Bowdoin College President Barry Mills announced Monday that he will step down in June 2015 at the conclusion of his 14th year as head of Maine’s oldest college.
“Anyone who knows me knows how much I love leading Bowdoin, and Karen and I and our boys are proud citizens of Brunswick,” wrote Mills in an email message to Bowdoin students, faculty, and staff. “It is the honor of a lifetime to serve as president of this fantastic College, which is as strong today as in any period during its proud history. In fact, it is because of this strength and because of my affection for the College that I choose to step down next year. Transitions are inevitable, and after what will be 14 tremendous years as president, I believe it is time for me to make way for new leadership to propel Bowdoin into its next period of greatness.”
Mills, 63, said he does not intend to retire and will seek another “professional challenge.” He noted that he has “reinvented” himself several times during his career and is “eager to see what comes next.” In his message to the Bowdoin community, Mills said his announcement would do nothing to slow progress at the liberal arts college. “There will be plenty of time later to look back on our time together, but not now,” wrote Mills. “For now, it must be full speed ahead to preserve access and opportunity, and to strive constantly for the excellence that sets Bowdoin apart.”
In a separate message to students, faculty, and staff, the chair of Bowdoin’s Board of Trustees, Deborah Jensen Barker, praised Mills for his exceptional contributions and announced the formation of a search committee to name his successor. Barker said the committee will be named in May and will include representatives from Bowdoin’s faculty, staff, alumni, and student body. “Barry’s shoes will be tremendously difficult to fill,” said Barker, “but with thanks to his leadership, our College has never been in a stronger position. We will take on this task with gratitude for his remarkable service and with confidence in our ability to identify the very best candidate to serve as Bowdoin’s 15th president.”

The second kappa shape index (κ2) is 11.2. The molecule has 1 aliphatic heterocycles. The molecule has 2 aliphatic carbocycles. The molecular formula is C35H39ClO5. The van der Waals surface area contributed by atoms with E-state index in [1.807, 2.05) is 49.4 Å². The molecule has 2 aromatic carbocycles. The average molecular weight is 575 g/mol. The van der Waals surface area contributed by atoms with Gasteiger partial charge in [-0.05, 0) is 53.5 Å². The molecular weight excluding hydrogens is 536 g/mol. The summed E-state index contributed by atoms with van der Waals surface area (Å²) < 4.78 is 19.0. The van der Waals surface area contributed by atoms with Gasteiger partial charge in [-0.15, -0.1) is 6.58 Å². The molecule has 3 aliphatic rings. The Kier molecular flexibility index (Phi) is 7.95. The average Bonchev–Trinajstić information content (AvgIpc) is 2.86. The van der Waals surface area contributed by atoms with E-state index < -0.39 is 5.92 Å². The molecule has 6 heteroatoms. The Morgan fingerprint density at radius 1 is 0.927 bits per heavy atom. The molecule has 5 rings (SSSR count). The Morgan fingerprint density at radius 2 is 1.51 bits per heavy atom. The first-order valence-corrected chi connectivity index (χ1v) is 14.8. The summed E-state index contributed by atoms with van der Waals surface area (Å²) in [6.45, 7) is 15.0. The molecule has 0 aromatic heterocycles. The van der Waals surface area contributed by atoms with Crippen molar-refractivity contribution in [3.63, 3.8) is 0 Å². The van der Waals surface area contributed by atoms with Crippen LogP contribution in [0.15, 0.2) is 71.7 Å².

A native of Rhode Island, Mills graduated in 1968 from Pilgrim High School in Warwick, RI. He was a Dean’s List student at Bowdoin, where he graduated cum laude in 1972 with a double major in biochemistry and government. He earned his doctorate in biology in 1976 at Syracuse University and his law degree at the Columbia University School of Law in 1979, where he was a Harlan Fiske Stone Scholar. Prior to becoming Bowdoin’s 14th president in 2001, he served as deputy presiding partner of Debevoise & Plimpton in New York City, one of the nation’s preeminent international law firms. His wife, Karen Gordon Mills, served in President Barack Obama’s cabinet as the administrator of the U.S. Small Business Administration from 2009 until August 2013. She is currently a Senior Fellow at the Harvard Business School and at the Harvard Kennedy School, Beginning in July 2014, she will be a member of the Harvard Corporation, known formally as the President and Fellows of Harvard College — Harvard’s principal fiduciary governing board. The couple has three sons, William, Henry, and George, all of whom are graduates of Brunswick High School.
For additional biographical information, and downloadable photos of Barry and Karen Mills, visit the Bowdoin College website.
The grocery list for a successful start-up is not unfamiliar. You’re going to need money, drive, expertise, patience and nerves of steel. As you collect these items, check out what 25 established entrepreneurs wish they had known from the start.
Last year, Mason Currey published his book, Daily Rituals: How Artists Work, which took an in-depth look at the daily routines of 161 of history’s most influential people. Twisted Sifter provides a preview of 16 of Currey’s featured artists, with info-graphics to represent how each person broke down their daily routines.